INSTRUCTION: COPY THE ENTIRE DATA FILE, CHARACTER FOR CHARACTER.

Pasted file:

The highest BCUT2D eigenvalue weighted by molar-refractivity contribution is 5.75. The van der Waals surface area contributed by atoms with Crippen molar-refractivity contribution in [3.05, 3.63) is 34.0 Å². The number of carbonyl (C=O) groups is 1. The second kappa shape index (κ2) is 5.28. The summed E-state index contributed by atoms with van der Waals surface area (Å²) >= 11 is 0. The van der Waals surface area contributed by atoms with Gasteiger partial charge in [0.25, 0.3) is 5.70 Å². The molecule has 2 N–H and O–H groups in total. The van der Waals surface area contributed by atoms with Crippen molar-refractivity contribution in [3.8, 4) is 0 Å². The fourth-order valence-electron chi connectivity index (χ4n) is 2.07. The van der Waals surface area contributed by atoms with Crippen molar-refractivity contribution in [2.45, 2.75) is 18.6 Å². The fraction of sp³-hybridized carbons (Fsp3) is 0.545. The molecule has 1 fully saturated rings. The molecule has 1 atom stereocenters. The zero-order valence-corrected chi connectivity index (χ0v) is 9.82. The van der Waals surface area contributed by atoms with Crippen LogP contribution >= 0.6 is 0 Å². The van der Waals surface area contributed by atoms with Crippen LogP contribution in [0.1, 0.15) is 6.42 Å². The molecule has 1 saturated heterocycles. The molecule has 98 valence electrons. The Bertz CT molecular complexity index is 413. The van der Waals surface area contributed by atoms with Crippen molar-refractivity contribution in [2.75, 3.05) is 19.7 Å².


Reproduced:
The highest BCUT2D eigenvalue weighted by molar-refractivity contribution is 5.75. The van der Waals surface area contributed by atoms with Crippen molar-refractivity contribution in [3.05, 3.63) is 34.0 Å². The number of carbonyl (C=O) groups is 1. The second kappa shape index (κ2) is 5.28. The summed E-state index contributed by atoms with van der Waals surface area (Å²) >= 11 is 0. The van der Waals surface area contributed by atoms with Gasteiger partial charge in [0.25, 0.3) is 5.70 Å². The molecule has 2 N–H and O–H groups in total. The van der Waals surface area contributed by atoms with Crippen molar-refractivity contribution in [3.8, 4) is 0 Å². The fourth-order valence-electron chi connectivity index (χ4n) is 2.07. The van der Waals surface area contributed by atoms with Crippen molar-refractivity contribution in [2.45, 2.75) is 18.6 Å². The fraction of sp³-hybridized carbons (Fsp3) is 0.545. The molecule has 1 fully saturated rings. The molecule has 1 atom stereocenters. The zero-order valence-corrected chi connectivity index (χ0v) is 9.82. The van der Waals surface area contributed by atoms with Crippen LogP contribution >= 0.6 is 0 Å². The van der Waals surface area contributed by atoms with Crippen LogP contribution in [0.1, 0.15) is 6.42 Å². The molecule has 1 saturated heterocycles. The molecule has 98 valence electrons. The Bertz CT molecular complexity index is 413. The van der Waals surface area contributed by atoms with Crippen molar-refractivity contribution in [2.75, 3.05) is 19.7 Å².